Louis M. Weiss, MD, MPH; David C. Perlman, MD; Jeffrey Sherman, MD; Herbert Tanowitz, MD; Murray Wittner, MD, PhD
Isosporiasis is an uncommon but important diarrheal disease of humans that, like cryptosporidiosis, is life-threatening in patients with the acquired immunodeficiency syndrome (AIDS). Isospora belli infection responds rapidly to therapy with trimethoprim-sulfamethoxazole, but patients with AIDS have a high rate of adverse reactions to this therapy. The cases of two patients with AIDS, sulfonamide allergy, and I. belli infection are reported. They were treated successfully with pyrimethamine alone, 75 mg/d, and recurrence was prevented with daily pyrimethamine therapy, 25 mg/d. In patients with AIDS with sulfonamide allergy or intolerance, pyrimethamine alone seems to be a reasonable alternative therapy for I. belli infection.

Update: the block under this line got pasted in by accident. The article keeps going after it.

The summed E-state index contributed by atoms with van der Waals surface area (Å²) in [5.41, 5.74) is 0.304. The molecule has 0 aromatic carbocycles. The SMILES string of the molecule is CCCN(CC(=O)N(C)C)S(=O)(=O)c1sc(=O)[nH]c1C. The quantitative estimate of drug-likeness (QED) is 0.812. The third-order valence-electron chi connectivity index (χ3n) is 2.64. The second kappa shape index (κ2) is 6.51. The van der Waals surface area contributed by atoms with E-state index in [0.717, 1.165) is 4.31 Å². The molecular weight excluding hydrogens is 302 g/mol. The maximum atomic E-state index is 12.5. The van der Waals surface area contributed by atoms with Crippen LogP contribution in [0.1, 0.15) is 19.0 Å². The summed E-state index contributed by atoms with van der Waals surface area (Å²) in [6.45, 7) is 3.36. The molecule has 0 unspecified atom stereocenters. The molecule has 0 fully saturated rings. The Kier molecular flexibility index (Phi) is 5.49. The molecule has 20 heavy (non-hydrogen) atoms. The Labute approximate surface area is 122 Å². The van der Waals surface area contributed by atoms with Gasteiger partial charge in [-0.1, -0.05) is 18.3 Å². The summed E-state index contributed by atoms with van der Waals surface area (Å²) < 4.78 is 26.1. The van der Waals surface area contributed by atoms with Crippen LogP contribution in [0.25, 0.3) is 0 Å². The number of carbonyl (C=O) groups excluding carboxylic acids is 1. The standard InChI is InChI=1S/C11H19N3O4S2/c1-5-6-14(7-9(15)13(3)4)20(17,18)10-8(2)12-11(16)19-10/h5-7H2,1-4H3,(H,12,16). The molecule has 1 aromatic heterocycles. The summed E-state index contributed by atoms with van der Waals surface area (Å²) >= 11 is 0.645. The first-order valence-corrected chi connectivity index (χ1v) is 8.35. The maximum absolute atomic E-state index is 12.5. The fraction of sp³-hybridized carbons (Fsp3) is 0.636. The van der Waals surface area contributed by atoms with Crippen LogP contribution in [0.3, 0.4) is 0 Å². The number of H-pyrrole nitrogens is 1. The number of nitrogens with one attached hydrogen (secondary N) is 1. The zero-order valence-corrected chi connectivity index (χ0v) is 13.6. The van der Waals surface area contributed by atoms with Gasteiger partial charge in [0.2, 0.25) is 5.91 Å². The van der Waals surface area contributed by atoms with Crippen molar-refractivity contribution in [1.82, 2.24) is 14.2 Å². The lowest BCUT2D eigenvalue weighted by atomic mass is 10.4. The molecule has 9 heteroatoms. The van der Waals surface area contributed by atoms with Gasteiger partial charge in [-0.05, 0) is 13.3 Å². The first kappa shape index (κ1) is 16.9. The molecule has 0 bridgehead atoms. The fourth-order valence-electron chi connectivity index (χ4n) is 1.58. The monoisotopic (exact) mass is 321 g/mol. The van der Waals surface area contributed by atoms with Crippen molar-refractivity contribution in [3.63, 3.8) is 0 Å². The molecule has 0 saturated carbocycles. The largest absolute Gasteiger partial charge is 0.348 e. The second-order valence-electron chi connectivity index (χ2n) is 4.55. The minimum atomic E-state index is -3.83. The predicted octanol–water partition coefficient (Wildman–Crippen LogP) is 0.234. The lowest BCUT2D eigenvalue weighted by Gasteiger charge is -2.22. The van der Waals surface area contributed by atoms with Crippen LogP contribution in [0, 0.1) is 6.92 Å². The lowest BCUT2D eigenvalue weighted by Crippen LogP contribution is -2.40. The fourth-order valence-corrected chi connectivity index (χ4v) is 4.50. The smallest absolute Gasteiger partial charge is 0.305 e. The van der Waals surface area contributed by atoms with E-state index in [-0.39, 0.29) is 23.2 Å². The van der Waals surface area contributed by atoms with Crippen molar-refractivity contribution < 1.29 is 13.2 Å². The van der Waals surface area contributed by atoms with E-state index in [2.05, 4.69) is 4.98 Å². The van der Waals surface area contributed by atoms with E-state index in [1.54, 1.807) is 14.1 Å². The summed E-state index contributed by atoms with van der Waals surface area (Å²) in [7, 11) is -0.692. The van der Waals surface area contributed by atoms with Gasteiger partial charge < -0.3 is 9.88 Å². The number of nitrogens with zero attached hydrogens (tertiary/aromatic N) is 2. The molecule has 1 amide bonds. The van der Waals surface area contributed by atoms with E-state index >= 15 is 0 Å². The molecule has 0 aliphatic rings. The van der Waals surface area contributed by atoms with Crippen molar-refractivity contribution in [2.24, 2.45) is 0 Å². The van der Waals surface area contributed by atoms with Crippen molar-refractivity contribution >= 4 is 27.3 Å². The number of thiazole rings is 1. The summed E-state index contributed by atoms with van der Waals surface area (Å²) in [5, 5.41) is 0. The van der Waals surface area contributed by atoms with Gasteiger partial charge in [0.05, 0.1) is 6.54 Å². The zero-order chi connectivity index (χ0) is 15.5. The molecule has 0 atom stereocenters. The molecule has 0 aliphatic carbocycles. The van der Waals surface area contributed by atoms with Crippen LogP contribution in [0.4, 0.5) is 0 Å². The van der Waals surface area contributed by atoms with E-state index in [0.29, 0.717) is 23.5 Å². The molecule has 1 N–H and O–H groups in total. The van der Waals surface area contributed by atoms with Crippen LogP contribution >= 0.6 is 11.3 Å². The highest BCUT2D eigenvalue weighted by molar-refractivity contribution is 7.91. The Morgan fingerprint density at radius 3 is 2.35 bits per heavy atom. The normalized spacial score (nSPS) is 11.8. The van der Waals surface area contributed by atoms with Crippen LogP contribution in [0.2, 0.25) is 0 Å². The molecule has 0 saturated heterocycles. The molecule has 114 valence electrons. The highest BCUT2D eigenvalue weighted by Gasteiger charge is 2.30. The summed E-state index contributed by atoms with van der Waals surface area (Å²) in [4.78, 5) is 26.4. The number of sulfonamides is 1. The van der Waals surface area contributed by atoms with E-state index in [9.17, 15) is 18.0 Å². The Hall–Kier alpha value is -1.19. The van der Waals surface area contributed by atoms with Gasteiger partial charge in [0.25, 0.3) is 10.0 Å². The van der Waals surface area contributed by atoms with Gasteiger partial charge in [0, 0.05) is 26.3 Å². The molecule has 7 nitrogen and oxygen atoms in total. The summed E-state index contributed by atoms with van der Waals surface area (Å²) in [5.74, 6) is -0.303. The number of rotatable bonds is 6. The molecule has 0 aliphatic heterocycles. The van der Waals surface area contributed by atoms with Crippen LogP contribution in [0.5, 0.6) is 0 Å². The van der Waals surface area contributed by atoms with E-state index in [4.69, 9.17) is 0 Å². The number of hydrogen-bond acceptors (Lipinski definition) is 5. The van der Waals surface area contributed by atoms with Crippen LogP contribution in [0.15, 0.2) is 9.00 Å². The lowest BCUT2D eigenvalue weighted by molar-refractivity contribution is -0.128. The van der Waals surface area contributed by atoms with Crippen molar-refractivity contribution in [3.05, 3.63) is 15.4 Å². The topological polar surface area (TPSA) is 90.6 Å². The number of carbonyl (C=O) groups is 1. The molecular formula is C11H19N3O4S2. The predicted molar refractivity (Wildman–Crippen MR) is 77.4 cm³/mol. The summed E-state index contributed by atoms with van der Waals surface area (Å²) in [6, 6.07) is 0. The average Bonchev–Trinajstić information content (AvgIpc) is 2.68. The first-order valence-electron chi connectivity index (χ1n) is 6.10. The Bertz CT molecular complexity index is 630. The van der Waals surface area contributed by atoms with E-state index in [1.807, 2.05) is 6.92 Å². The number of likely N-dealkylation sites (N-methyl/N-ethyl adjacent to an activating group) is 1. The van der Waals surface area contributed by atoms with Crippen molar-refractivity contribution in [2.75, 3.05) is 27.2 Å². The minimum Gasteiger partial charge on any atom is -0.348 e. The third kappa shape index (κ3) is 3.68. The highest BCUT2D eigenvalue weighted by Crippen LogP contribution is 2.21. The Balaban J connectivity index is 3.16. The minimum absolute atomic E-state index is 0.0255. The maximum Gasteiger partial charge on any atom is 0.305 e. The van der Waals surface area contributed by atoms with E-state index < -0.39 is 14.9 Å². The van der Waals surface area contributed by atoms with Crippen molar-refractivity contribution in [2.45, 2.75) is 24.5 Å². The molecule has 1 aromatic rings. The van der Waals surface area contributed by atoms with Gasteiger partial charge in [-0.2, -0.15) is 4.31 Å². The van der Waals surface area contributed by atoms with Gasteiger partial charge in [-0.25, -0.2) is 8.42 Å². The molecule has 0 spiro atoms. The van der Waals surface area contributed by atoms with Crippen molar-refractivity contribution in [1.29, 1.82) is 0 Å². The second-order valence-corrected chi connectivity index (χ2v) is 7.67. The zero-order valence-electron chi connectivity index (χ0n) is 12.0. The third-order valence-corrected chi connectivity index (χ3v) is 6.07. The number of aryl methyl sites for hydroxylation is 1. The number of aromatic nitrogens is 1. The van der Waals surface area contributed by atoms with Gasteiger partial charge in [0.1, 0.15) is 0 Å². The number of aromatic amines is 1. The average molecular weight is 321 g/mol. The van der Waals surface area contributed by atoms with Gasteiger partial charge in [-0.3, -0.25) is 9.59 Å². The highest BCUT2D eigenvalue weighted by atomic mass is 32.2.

Weiss LM, Perlman DC, Sherman J, et al. Isospora belli Infection: Treatment with Pyrimethamine. Ann Intern Med. 1988;109:474–475. doi: 10.7326/0003-4819-109-6-474
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Published: Ann Intern Med. 1988;109(6):474-475.
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